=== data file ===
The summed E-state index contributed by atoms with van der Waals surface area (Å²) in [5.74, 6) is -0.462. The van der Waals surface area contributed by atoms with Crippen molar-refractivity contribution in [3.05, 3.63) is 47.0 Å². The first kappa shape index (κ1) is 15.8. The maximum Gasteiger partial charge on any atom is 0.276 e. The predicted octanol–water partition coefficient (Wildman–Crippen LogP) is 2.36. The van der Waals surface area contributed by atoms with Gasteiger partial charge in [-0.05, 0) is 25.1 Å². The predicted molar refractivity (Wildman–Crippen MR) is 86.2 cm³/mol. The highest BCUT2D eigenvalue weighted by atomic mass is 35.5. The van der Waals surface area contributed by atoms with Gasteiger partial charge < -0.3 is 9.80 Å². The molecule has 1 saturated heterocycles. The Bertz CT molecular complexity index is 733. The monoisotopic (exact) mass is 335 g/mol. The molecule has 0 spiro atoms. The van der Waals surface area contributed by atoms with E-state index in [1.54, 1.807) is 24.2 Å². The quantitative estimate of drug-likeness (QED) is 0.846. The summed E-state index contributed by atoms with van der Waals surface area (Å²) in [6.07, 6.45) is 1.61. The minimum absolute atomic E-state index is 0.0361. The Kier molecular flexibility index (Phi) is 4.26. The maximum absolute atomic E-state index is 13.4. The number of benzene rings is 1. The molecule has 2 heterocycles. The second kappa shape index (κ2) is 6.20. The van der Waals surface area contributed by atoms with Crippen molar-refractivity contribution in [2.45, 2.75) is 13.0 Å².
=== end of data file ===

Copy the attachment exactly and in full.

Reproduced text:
The summed E-state index contributed by atoms with van der Waals surface area (Å²) in [5.74, 6) is -0.462. The van der Waals surface area contributed by atoms with Crippen molar-refractivity contribution in [3.05, 3.63) is 47.0 Å². The first kappa shape index (κ1) is 15.8. The maximum Gasteiger partial charge on any atom is 0.276 e. The predicted octanol–water partition coefficient (Wildman–Crippen LogP) is 2.36. The van der Waals surface area contributed by atoms with Gasteiger partial charge in [-0.05, 0) is 25.1 Å². The predicted molar refractivity (Wildman–Crippen MR) is 86.2 cm³/mol. The highest BCUT2D eigenvalue weighted by atomic mass is 35.5. The van der Waals surface area contributed by atoms with Gasteiger partial charge < -0.3 is 9.80 Å². The molecule has 1 saturated heterocycles. The Bertz CT molecular complexity index is 733. The monoisotopic (exact) mass is 335 g/mol. The molecule has 0 spiro atoms. The van der Waals surface area contributed by atoms with E-state index in [1.54, 1.807) is 24.2 Å². The quantitative estimate of drug-likeness (QED) is 0.846. The summed E-state index contributed by atoms with van der Waals surface area (Å²) in [6.07, 6.45) is 1.61. The minimum absolute atomic E-state index is 0.0361. The Kier molecular flexibility index (Phi) is 4.26. The maximum absolute atomic E-state index is 13.4. The number of benzene rings is 1. The molecule has 2 heterocycles. The second kappa shape index (κ2) is 6.20. The van der Waals surface area contributed by atoms with Crippen molar-refractivity contribution in [2.45, 2.75) is 13.0 Å².